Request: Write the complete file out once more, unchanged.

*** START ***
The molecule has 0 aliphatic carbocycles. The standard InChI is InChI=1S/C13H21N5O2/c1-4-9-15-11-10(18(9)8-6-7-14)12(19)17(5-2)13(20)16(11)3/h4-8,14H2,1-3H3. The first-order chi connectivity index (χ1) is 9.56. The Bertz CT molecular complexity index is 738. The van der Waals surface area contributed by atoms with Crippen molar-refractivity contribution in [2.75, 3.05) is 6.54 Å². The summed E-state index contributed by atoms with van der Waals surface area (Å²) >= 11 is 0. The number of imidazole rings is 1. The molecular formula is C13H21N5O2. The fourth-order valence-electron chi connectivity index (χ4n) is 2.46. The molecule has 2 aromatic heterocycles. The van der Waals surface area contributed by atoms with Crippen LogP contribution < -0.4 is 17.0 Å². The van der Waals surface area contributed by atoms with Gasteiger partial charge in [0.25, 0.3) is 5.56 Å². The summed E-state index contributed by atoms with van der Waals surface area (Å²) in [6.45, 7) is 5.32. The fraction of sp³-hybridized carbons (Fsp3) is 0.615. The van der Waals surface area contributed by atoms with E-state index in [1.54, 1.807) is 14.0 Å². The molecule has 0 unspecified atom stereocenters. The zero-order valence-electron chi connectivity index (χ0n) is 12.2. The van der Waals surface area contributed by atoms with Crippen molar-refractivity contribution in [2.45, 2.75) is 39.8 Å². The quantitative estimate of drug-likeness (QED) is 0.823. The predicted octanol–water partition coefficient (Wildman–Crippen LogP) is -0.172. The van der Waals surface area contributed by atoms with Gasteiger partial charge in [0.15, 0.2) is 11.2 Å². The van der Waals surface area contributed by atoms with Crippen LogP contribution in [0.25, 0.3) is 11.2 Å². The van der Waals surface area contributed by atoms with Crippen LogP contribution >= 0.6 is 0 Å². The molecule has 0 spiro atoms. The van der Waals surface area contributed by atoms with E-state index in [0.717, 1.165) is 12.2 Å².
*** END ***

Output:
The molecule has 0 aliphatic carbocycles. The standard InChI is InChI=1S/C13H21N5O2/c1-4-9-15-11-10(18(9)8-6-7-14)12(19)17(5-2)13(20)16(11)3/h4-8,14H2,1-3H3. The first-order chi connectivity index (χ1) is 9.56. The Bertz CT molecular complexity index is 738. The van der Waals surface area contributed by atoms with Crippen molar-refractivity contribution in [2.75, 3.05) is 6.54 Å². The summed E-state index contributed by atoms with van der Waals surface area (Å²) >= 11 is 0. The number of imidazole rings is 1. The molecular formula is C13H21N5O2. The fourth-order valence-electron chi connectivity index (χ4n) is 2.46. The molecule has 2 aromatic heterocycles. The van der Waals surface area contributed by atoms with Crippen LogP contribution < -0.4 is 17.0 Å². The van der Waals surface area contributed by atoms with Gasteiger partial charge in [0.25, 0.3) is 5.56 Å². The summed E-state index contributed by atoms with van der Waals surface area (Å²) in [6.45, 7) is 5.32. The fraction of sp³-hybridized carbons (Fsp3) is 0.615. The van der Waals surface area contributed by atoms with E-state index in [1.54, 1.807) is 14.0 Å². The molecule has 0 unspecified atom stereocenters. The zero-order valence-electron chi connectivity index (χ0n) is 12.2. The van der Waals surface area contributed by atoms with Crippen molar-refractivity contribution in [2.45, 2.75) is 39.8 Å². The quantitative estimate of drug-likeness (QED) is 0.823. The predicted octanol–water partition coefficient (Wildman–Crippen LogP) is -0.172. The van der Waals surface area contributed by atoms with Gasteiger partial charge in [0.15, 0.2) is 11.2 Å². The van der Waals surface area contributed by atoms with Crippen LogP contribution in [0.25, 0.3) is 11.2 Å². The van der Waals surface area contributed by atoms with Crippen LogP contribution >= 0.6 is 0 Å². The molecule has 0 spiro atoms. The van der Waals surface area contributed by atoms with E-state index in [0.717, 1.165) is 12.2 Å².